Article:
Most people approach YouTube wrong (Ourselves included)
After listening to a podcast with Mitch Joel interviewing Carlos Pacheco, it really had me thinking about Video Strategy and how most of us go about it all wrong (myself definitely included).
Most people when approaching their YouTube channel strategy think of themselves as the protagonist (the hero). Be it by entertaining, by doing a weekly show, by doing a regular Vlog, or episodes leading up to a grand finale, etc. It could be you’re trying to be the industry leader, guru or god forbid, an “influencer” in your industry.
Many videos on YouTube go unwatched, many others are only watched by your immediate family and several search engine bots. I know this all too well. My podcast failed miserably years ago when I overestimated how interesting I could be interviewing people. And our weekly “#InTheLab” episodes we did a couple years ago have at the most a couple hundred views each. Though, we do have people from time to time mention how they watched one of our videos – to which I immediately thank them because they are a part of a small minority. Not a dismal failure, more like a brilliant learning moment.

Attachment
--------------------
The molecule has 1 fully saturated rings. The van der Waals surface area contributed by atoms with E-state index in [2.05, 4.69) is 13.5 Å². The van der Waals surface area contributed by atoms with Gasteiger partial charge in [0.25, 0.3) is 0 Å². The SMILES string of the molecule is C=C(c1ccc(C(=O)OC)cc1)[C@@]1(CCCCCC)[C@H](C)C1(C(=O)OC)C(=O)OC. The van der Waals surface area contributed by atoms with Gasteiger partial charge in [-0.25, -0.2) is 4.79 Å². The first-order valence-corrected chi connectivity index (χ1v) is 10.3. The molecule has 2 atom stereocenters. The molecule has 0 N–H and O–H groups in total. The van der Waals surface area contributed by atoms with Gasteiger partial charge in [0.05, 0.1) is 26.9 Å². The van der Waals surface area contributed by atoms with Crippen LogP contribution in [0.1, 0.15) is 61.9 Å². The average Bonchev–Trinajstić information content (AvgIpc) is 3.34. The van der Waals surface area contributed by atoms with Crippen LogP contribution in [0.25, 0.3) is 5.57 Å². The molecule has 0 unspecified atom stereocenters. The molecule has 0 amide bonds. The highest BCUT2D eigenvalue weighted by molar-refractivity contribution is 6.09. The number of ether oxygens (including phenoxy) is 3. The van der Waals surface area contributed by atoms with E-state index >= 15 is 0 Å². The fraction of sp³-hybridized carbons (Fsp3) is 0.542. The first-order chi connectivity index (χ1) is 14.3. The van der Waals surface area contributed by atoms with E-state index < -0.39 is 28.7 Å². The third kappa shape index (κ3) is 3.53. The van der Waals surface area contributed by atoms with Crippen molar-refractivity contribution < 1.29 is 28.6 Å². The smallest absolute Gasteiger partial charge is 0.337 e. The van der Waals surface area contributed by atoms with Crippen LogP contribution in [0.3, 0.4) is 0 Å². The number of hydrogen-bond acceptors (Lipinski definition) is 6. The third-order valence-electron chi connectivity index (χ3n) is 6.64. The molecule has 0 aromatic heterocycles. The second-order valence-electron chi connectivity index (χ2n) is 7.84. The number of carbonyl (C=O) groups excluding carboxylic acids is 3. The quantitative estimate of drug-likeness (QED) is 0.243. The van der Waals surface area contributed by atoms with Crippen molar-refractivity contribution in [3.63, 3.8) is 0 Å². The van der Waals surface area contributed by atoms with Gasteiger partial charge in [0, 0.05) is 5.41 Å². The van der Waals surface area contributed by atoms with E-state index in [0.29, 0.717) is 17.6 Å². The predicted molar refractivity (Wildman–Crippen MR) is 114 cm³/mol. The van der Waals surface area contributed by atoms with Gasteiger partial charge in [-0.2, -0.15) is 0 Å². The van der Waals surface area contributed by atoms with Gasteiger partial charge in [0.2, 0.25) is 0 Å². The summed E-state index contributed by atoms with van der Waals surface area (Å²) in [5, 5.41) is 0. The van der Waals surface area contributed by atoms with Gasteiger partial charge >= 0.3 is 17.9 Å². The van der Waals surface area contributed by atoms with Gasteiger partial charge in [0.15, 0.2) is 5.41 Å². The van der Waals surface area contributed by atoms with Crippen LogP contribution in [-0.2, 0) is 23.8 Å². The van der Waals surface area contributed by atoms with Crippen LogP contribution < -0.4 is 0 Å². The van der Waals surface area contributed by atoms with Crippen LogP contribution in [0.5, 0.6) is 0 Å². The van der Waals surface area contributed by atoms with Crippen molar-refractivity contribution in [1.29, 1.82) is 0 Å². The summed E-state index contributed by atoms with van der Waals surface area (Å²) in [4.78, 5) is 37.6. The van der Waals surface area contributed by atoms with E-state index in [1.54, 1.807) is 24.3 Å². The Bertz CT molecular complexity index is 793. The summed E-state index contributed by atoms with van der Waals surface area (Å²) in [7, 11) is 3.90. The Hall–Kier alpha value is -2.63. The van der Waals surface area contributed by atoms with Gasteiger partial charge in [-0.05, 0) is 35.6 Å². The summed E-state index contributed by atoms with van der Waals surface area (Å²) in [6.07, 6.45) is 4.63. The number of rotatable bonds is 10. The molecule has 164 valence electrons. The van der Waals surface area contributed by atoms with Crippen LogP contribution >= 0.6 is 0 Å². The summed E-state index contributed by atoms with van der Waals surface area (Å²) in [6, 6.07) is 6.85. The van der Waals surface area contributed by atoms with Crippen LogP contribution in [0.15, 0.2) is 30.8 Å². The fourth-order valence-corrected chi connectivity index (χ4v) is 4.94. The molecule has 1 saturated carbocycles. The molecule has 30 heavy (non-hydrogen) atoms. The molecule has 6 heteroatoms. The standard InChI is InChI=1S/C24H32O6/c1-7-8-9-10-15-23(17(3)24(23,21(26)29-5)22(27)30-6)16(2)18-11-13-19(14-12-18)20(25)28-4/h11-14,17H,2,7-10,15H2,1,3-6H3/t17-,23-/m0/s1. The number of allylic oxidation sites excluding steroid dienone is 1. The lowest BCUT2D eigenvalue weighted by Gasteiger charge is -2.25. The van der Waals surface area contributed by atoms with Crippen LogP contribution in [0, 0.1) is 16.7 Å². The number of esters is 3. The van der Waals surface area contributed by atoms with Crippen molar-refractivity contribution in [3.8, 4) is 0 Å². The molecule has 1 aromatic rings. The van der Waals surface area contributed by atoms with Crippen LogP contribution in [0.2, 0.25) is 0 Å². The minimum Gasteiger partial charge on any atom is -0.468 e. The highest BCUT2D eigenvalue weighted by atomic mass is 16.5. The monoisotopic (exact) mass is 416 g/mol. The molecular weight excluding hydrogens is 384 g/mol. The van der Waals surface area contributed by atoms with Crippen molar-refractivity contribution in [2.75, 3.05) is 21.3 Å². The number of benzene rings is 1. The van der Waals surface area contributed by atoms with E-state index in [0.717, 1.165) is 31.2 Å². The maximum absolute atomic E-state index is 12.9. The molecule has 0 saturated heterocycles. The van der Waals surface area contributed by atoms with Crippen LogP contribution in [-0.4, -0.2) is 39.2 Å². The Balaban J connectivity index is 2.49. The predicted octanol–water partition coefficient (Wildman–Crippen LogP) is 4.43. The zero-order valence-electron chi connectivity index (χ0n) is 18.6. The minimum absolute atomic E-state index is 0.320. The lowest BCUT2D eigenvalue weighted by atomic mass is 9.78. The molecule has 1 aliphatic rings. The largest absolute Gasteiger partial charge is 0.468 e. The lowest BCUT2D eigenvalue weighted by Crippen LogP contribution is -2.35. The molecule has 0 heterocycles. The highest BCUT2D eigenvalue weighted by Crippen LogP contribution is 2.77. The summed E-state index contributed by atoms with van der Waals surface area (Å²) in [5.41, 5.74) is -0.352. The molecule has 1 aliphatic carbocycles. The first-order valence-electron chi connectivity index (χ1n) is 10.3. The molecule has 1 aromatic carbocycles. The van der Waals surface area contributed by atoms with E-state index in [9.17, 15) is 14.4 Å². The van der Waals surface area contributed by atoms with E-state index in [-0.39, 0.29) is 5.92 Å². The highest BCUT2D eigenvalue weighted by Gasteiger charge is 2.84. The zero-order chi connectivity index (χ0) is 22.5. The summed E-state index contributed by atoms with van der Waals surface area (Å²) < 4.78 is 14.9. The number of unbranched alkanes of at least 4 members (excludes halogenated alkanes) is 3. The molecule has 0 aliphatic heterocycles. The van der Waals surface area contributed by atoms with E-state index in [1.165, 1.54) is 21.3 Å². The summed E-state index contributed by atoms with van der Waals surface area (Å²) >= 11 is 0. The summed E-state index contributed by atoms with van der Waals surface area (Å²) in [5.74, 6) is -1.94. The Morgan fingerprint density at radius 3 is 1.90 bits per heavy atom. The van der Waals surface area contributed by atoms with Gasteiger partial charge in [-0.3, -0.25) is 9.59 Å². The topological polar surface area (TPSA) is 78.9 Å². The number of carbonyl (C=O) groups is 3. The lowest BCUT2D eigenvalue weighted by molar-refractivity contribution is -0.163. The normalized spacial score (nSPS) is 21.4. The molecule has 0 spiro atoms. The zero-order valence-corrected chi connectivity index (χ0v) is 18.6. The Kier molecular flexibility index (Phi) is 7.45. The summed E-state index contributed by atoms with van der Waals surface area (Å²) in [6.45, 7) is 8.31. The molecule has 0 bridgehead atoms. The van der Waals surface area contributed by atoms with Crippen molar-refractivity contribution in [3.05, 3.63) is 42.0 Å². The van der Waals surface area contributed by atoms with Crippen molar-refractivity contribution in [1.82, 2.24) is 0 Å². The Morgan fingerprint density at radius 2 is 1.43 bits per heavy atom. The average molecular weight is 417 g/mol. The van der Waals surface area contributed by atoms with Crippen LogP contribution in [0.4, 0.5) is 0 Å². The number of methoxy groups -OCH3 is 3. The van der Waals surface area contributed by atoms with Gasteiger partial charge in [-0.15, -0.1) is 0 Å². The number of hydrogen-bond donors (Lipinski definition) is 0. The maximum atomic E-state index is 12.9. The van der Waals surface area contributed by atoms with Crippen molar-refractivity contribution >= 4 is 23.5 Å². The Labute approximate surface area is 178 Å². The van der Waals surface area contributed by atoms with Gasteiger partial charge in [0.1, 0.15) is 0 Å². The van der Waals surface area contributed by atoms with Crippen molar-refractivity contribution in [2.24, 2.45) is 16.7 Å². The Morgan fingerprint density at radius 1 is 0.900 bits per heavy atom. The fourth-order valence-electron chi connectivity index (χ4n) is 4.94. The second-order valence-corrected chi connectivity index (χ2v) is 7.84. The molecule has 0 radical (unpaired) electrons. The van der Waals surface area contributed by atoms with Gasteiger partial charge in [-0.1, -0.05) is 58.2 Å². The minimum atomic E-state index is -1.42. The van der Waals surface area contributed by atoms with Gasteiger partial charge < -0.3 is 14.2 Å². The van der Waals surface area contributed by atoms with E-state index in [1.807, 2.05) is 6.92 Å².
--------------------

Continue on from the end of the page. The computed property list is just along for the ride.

We never had a “video strategy”, we were just making videos each week and tagging them with #InTheLab. There’s a smarter way.
The problem with this “hero” strategy is that it’s self serving, it gets old fast and it’s not what people are currently looking for. We all can’t be Trevor Noah or Jimmy Fallon. And very few people are looking for a new guru to help them via YouTube channel surfing. To attract an audience the size that Casey Neistat has takes a long time, a lot of work and dare I say a little bit of good old fashioned luck?
In the podcast, he makes the point that the majority of these “YouTubers” have been producing videos on their channels for 10 years or longer. In that case, it isn’t luck that got them to where they are but sheer determination and resilience.
If you can create something for ten years straight and people are still interested in what you’re doing, you have done it. You have succeeded.
And with all that practice over the years you’re now most likely an expert. The problem lies in the fact that most people won’t see through the 10 year plan. Most people won’t find huge success in the first couple years and give up.
The artist doesn’t care about success, the artist keeps creating until the audience loves her. That may take 1 year, that may take 10 years, it may even take 100’s of years. No matter what, the artist keeps creating.